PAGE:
She learns this by getting sloppy drunk with yet another character, an impoverished but brilliant writer and disgruntled hack, “Mike” Macaulay Connor (Jimmy Stewart), with whom, when the dawn finally breaks on a very long night before her scheduled wedding, she’s convinced she’s just had a sordid one-night-stand – a realization which fills her with self-loathing.

But she’s under a misapprehension. Her virtue is intact. And her dialogue around the revelation of that fact is instructive:

Connor: Kittredge, it may interest you to know that the so-called ‘affair’ consisted of exactly two kisses and a rather late swim . . . All of which I thoroughly enjoyed, and the memory of which I wouldn’t part with for anything . . . After which I deposited Tracy on her bed in her room, and promptly returned down here to you two – which doubtless you’ll remember.

Tracy: Why? Was I so unattractive, so distant, so forbidding, or something – that – ?

George: Well, this is fine talk, too.

Tracy: I’m asking a question.

Mike: You were extremely attractive, and as for distant and forbidding, on the contrary. But you also were a little the worse – or the better – for wine, and there are rules about that.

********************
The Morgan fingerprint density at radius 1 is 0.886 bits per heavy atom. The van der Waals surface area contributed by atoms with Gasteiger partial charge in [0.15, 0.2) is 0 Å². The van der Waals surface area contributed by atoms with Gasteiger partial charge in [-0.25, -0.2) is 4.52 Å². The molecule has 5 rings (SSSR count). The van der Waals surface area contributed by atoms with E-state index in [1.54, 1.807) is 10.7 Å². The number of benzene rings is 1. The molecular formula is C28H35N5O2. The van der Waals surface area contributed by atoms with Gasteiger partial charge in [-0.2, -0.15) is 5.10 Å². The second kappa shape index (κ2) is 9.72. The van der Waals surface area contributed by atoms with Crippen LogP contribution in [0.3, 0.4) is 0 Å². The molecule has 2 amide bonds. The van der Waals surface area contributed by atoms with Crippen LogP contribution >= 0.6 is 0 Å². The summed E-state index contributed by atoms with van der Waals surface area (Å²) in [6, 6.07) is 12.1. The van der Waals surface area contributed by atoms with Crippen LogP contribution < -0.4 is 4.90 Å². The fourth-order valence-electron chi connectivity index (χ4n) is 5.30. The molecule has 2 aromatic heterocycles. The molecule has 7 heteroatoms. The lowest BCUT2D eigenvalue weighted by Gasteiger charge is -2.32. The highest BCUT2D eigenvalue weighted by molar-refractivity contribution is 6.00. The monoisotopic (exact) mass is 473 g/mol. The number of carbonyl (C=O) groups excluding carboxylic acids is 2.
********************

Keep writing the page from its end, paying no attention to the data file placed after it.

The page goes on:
Tracy: Thank you, Mike. I think men are wonderful.

Now, your average undergraduate is unlikely to measure up in wit or presence to the likes of Tracy Lord or Macaulay Connor, but that’s not the point. When Mike says Tracy was both a little the worse and a little the better for having drunk too much, or when Tracy worries that perhaps Mike didn’t take advantage of her incapacity because he wasn’t attracted to her (or worse, was afraid of her) – that’s not the shallow, sordid dynamic that George Kittredge thinks it is. For her own good, Tracy Lord needed to lose control, needed to let herself take some stupid risks.

Nonetheless, the scene would have played out very differently had Mike not understood that “there are rules” about the situation he found himself in with Tracy. What underwrites the happy outcome isn’t Kittredge’s Victorian rigor, but an altogether warmer version of male restraint – a version that can delight in being with a woman who’s a little out of control, while remaining enough in control himself to be able to imagine what she will ultimately regret or resent, and to bring that imagination to bear on his actions.